Now to the scoreboard: Let's look at past, present, and future battles:
  • Birth control. Use of the pill and condoms, etc. have long been accepted, even among religious groups like Catholics whose leadership condemns them. The country has struggled getting to the extensions of birth control, including RU-486 use, morning-after pill availability, and basic acceptance of women's health issues as a regular part of insurance packages. We've also had the open battles against Planned Parenthood and sex education on the state level, with red states often sabotaging sex education while promoting abstinence-only solutions to teen pregnancy. Generally speaking, liberals in blue states have been holding their own in these battles over the years. Obamacare's pressing for free birth control drove the White Christians absolutely crazy.
  • Don't ask/don't tell. This was mercifully put to death almost two years ago. Good riddance.
  • Medical marijuana use. It's been adopted by 18 states and the District of Columbia, and more recently it's been legalized for recreational use in Washington and Colorado. It was recently decriminalized in Rhode Island, and decriminalization is supported in a number of other states, including Vermont and Hawaii.
  • Abortion. This has been a hit-and-miss issue, with deeply red states like North Dakota, Kansas, Oklahoma, and Mississippi trying to trim around the edges of federal law, with North Dakota the most egregious, making abortion all but out of reach in the state. It is less seriously challenged in other states, as in Ohio, where a personhood amendment petition failed to get the required signatures.
  • School vouchers. I put this in the values category because the fight is largely driven by an attempt to divert tax dollars toward homeschooling and religious education, though there is a strong undercurrent of anti-unionism in all voucher efforts. Again, most blue states hold out against vouchers, but red-state efforts have yielded results in Louisiana and, recently, Indiana.
Present battles:
  • Same-sex marriage. This battle is largely over, even if the Supreme Court surprises us with a negative decision. The most widely expected result would be the overturning of both California's Proposition 8 and the federal DOMA act based not on constitutional (14th Amendment) grounds but rather on a lack-of-standing ruling -- which kicks it back to the most recent appellate court rulings that overturned them -- or declaring this a states-rights issue, which would have the similar effect of overturning them without making a 14th Amendment claim. If somehow a 14th Amendment decision is reached -- declaring this an equal protection matter -- so much the better. Any decision will have little to do with the eventual outcome. We've turned the corner as a nation on this issue. The Supremes could, however, really speed things up with either of the positive rulings.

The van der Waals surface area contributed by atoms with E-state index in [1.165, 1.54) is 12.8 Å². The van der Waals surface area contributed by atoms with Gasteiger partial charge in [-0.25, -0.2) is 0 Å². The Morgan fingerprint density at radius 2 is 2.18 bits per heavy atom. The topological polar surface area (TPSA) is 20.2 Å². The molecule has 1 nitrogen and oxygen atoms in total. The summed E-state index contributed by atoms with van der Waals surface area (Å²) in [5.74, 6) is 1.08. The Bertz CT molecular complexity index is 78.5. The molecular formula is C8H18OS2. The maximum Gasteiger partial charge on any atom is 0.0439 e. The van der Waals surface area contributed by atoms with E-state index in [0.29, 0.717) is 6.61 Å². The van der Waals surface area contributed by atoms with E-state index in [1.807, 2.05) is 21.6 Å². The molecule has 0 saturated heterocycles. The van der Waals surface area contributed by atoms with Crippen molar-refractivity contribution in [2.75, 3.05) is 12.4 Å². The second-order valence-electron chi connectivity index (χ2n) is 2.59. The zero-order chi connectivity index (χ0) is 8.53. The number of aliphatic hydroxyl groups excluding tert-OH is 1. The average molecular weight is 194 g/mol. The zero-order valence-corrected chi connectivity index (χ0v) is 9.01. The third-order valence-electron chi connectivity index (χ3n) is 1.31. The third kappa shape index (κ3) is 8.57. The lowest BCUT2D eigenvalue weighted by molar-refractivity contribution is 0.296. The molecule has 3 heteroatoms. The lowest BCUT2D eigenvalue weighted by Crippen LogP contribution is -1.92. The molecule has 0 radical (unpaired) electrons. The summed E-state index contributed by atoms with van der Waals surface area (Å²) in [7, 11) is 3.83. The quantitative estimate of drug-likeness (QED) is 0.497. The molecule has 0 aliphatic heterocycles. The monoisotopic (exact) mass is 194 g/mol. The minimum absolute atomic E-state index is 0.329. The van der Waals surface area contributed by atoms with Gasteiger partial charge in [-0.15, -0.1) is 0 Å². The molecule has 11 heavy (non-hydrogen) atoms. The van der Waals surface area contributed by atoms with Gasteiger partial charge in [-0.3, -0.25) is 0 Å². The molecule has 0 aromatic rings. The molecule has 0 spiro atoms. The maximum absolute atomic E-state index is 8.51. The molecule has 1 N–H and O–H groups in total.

• Gun control. We're making progress on the state level, with Colorado and Connecticut passing sweeping gun control measures. With stalemate likely in Congress -- I see all attempts at new regulations failing -- we'll need to look for state progress, unless of course we have more mass shooting tragedies, which, as we all know, is only a matter of time.
  •  Rape in the military, rape in society-at-large. Here is a dicey issue that just won't go away. The end of DADT and the end of restrictions on women in combat will help, but changing the military culture will take time. More's the pity. As for society-at-large, the Steubenville rape showed the fissures in our society, where sympathy for the perpetrators can often overwhelm the more rightful sympathy for the victim. We've got a long way to go with rape.
  • Birth control just won a major victory, with a federal judge ruling that the morning-after pill must be made available over the counter for all ages, no longer requiring a prescription for those 16 and younger.
  • Equal pay (and respect) for women. A really challenging project, but one that's been underway for a while. When Hillary Clinton wins the presidency, this will take a great leap forward.
Future battles: